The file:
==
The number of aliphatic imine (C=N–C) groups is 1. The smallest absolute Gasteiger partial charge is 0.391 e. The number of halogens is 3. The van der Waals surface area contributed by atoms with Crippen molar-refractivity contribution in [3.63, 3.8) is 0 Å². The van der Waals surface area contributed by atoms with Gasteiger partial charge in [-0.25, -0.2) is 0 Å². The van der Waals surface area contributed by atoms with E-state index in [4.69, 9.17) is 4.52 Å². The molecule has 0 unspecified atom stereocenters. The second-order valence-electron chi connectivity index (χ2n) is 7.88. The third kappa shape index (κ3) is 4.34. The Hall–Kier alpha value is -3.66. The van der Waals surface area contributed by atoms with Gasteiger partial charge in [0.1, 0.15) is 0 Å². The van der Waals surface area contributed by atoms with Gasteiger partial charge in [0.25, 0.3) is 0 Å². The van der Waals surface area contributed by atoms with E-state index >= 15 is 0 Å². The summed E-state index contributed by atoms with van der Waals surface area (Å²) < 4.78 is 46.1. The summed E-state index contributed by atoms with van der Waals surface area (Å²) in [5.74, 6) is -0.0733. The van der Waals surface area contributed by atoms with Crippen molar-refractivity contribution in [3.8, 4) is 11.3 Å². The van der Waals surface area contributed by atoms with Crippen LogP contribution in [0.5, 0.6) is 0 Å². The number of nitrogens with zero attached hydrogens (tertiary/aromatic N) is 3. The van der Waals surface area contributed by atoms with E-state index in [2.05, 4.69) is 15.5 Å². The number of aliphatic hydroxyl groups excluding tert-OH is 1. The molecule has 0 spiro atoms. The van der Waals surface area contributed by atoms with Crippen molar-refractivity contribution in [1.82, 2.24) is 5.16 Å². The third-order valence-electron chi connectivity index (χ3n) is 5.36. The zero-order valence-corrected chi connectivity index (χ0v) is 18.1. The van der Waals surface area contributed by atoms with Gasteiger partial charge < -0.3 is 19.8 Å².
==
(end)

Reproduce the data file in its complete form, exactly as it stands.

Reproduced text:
The number of aliphatic imine (C=N–C) groups is 1. The smallest absolute Gasteiger partial charge is 0.391 e. The number of halogens is 3. The van der Waals surface area contributed by atoms with Crippen molar-refractivity contribution in [3.63, 3.8) is 0 Å². The van der Waals surface area contributed by atoms with Gasteiger partial charge in [-0.25, -0.2) is 0 Å². The van der Waals surface area contributed by atoms with E-state index in [4.69, 9.17) is 4.52 Å². The molecule has 0 unspecified atom stereocenters. The second-order valence-electron chi connectivity index (χ2n) is 7.88. The third kappa shape index (κ3) is 4.34. The Hall–Kier alpha value is -3.66. The van der Waals surface area contributed by atoms with Gasteiger partial charge in [0.1, 0.15) is 0 Å². The van der Waals surface area contributed by atoms with Gasteiger partial charge in [0.25, 0.3) is 0 Å². The van der Waals surface area contributed by atoms with E-state index >= 15 is 0 Å². The summed E-state index contributed by atoms with van der Waals surface area (Å²) < 4.78 is 46.1. The summed E-state index contributed by atoms with van der Waals surface area (Å²) in [5.74, 6) is -0.0733. The van der Waals surface area contributed by atoms with Crippen molar-refractivity contribution in [3.8, 4) is 11.3 Å². The van der Waals surface area contributed by atoms with Crippen LogP contribution in [0.5, 0.6) is 0 Å². The number of nitrogens with zero attached hydrogens (tertiary/aromatic N) is 3. The van der Waals surface area contributed by atoms with E-state index in [2.05, 4.69) is 15.5 Å². The number of aliphatic hydroxyl groups excluding tert-OH is 1. The molecule has 0 spiro atoms. The van der Waals surface area contributed by atoms with Crippen molar-refractivity contribution in [1.82, 2.24) is 5.16 Å². The third-order valence-electron chi connectivity index (χ3n) is 5.36. The zero-order valence-corrected chi connectivity index (χ0v) is 18.1. The van der Waals surface area contributed by atoms with Gasteiger partial charge < -0.3 is 19.8 Å².